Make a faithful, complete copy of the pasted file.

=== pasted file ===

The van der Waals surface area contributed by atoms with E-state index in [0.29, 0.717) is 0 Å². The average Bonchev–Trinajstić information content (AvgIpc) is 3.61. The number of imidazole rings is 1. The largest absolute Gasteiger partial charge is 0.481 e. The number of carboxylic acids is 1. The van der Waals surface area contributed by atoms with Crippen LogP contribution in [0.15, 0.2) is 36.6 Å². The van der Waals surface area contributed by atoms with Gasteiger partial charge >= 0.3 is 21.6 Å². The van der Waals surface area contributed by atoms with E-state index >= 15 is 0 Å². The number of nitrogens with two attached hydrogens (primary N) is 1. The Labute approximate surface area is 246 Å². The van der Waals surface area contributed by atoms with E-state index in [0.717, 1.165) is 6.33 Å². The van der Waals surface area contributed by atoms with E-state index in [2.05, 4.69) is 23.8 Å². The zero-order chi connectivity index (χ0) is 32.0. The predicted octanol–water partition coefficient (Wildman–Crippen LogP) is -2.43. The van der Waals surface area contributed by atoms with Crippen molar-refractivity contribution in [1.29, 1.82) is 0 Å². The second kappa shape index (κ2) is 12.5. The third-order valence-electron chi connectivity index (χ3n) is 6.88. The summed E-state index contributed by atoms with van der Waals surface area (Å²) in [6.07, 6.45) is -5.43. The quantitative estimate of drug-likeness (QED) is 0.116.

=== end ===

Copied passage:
The van der Waals surface area contributed by atoms with E-state index in [0.29, 0.717) is 0 Å². The average Bonchev–Trinajstić information content (AvgIpc) is 3.61. The number of imidazole rings is 1. The largest absolute Gasteiger partial charge is 0.481 e. The number of carboxylic acids is 1. The van der Waals surface area contributed by atoms with Crippen LogP contribution in [0.15, 0.2) is 36.6 Å². The van der Waals surface area contributed by atoms with Gasteiger partial charge >= 0.3 is 21.6 Å². The van der Waals surface area contributed by atoms with E-state index >= 15 is 0 Å². The number of nitrogens with two attached hydrogens (primary N) is 1. The Labute approximate surface area is 246 Å². The van der Waals surface area contributed by atoms with E-state index in [0.717, 1.165) is 6.33 Å². The van der Waals surface area contributed by atoms with E-state index in [2.05, 4.69) is 23.8 Å². The zero-order chi connectivity index (χ0) is 32.0. The predicted octanol–water partition coefficient (Wildman–Crippen LogP) is -2.43. The van der Waals surface area contributed by atoms with Crippen molar-refractivity contribution in [1.29, 1.82) is 0 Å². The second kappa shape index (κ2) is 12.5. The third-order valence-electron chi connectivity index (χ3n) is 6.88. The summed E-state index contributed by atoms with van der Waals surface area (Å²) in [6.07, 6.45) is -5.43. The quantitative estimate of drug-likeness (QED) is 0.116.